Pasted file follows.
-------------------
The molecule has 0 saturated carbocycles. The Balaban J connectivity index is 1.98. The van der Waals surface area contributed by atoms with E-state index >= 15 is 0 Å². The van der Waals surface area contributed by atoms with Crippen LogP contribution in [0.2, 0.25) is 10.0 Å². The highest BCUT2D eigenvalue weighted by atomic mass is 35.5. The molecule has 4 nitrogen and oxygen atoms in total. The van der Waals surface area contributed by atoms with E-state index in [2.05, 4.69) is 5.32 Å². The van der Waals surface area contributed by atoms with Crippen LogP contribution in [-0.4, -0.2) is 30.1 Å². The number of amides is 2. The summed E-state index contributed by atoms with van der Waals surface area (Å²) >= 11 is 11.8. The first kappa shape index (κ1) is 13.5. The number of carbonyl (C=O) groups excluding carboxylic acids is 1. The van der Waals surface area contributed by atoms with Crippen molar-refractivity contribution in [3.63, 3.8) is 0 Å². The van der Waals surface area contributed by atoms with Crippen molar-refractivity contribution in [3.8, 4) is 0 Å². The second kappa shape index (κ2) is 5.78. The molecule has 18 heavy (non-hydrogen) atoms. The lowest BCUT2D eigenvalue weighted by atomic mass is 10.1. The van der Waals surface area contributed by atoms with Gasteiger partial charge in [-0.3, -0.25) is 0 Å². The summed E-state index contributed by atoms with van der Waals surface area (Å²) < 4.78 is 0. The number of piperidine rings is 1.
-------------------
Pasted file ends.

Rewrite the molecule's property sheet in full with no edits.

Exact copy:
The molecule has 0 saturated carbocycles. The Balaban J connectivity index is 1.98. The van der Waals surface area contributed by atoms with E-state index >= 15 is 0 Å². The van der Waals surface area contributed by atoms with Crippen LogP contribution in [0.2, 0.25) is 10.0 Å². The highest BCUT2D eigenvalue weighted by atomic mass is 35.5. The molecule has 4 nitrogen and oxygen atoms in total. The van der Waals surface area contributed by atoms with E-state index in [2.05, 4.69) is 5.32 Å². The van der Waals surface area contributed by atoms with Crippen LogP contribution in [-0.4, -0.2) is 30.1 Å². The number of amides is 2. The summed E-state index contributed by atoms with van der Waals surface area (Å²) >= 11 is 11.8. The first kappa shape index (κ1) is 13.5. The number of carbonyl (C=O) groups excluding carboxylic acids is 1. The van der Waals surface area contributed by atoms with Crippen molar-refractivity contribution in [3.63, 3.8) is 0 Å². The van der Waals surface area contributed by atoms with Crippen molar-refractivity contribution in [3.8, 4) is 0 Å². The second kappa shape index (κ2) is 5.78. The molecule has 18 heavy (non-hydrogen) atoms. The lowest BCUT2D eigenvalue weighted by atomic mass is 10.1. The van der Waals surface area contributed by atoms with Gasteiger partial charge in [-0.3, -0.25) is 0 Å². The summed E-state index contributed by atoms with van der Waals surface area (Å²) < 4.78 is 0. The number of piperidine rings is 1.